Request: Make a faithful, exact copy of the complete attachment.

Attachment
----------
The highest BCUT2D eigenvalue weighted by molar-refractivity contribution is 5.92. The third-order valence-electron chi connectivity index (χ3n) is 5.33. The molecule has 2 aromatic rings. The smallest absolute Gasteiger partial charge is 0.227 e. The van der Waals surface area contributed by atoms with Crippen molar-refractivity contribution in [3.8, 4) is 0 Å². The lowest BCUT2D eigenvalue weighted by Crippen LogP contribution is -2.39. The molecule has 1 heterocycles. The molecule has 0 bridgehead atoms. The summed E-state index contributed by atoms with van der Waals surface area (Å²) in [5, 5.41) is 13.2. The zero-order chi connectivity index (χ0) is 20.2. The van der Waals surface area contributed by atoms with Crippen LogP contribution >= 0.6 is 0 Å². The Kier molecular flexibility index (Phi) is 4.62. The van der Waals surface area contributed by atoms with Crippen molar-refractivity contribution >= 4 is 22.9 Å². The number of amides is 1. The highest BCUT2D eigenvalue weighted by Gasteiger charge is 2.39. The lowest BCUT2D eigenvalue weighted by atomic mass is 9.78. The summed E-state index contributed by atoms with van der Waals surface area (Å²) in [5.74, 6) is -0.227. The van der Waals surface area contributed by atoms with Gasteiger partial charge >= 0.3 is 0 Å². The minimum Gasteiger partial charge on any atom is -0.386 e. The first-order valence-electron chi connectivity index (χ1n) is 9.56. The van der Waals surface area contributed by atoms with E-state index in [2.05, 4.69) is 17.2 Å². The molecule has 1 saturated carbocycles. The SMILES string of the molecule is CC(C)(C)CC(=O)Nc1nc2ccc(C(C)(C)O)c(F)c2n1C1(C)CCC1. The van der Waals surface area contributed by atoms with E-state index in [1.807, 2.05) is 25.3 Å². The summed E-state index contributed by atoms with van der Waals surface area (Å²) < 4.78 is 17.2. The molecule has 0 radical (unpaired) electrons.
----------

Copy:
The highest BCUT2D eigenvalue weighted by molar-refractivity contribution is 5.92. The third-order valence-electron chi connectivity index (χ3n) is 5.33. The molecule has 2 aromatic rings. The smallest absolute Gasteiger partial charge is 0.227 e. The van der Waals surface area contributed by atoms with Crippen molar-refractivity contribution in [3.8, 4) is 0 Å². The lowest BCUT2D eigenvalue weighted by Crippen LogP contribution is -2.39. The molecule has 1 heterocycles. The molecule has 0 bridgehead atoms. The summed E-state index contributed by atoms with van der Waals surface area (Å²) in [5, 5.41) is 13.2. The zero-order chi connectivity index (χ0) is 20.2. The van der Waals surface area contributed by atoms with Crippen LogP contribution >= 0.6 is 0 Å². The Kier molecular flexibility index (Phi) is 4.62. The van der Waals surface area contributed by atoms with Crippen molar-refractivity contribution >= 4 is 22.9 Å². The number of amides is 1. The highest BCUT2D eigenvalue weighted by Gasteiger charge is 2.39. The lowest BCUT2D eigenvalue weighted by atomic mass is 9.78. The summed E-state index contributed by atoms with van der Waals surface area (Å²) in [5.74, 6) is -0.227. The van der Waals surface area contributed by atoms with Gasteiger partial charge >= 0.3 is 0 Å². The minimum Gasteiger partial charge on any atom is -0.386 e. The first-order valence-electron chi connectivity index (χ1n) is 9.56. The van der Waals surface area contributed by atoms with E-state index in [2.05, 4.69) is 17.2 Å². The molecule has 1 saturated carbocycles. The SMILES string of the molecule is CC(C)(C)CC(=O)Nc1nc2ccc(C(C)(C)O)c(F)c2n1C1(C)CCC1. The van der Waals surface area contributed by atoms with E-state index in [1.807, 2.05) is 25.3 Å². The summed E-state index contributed by atoms with van der Waals surface area (Å²) < 4.78 is 17.2. The molecule has 0 radical (unpaired) electrons.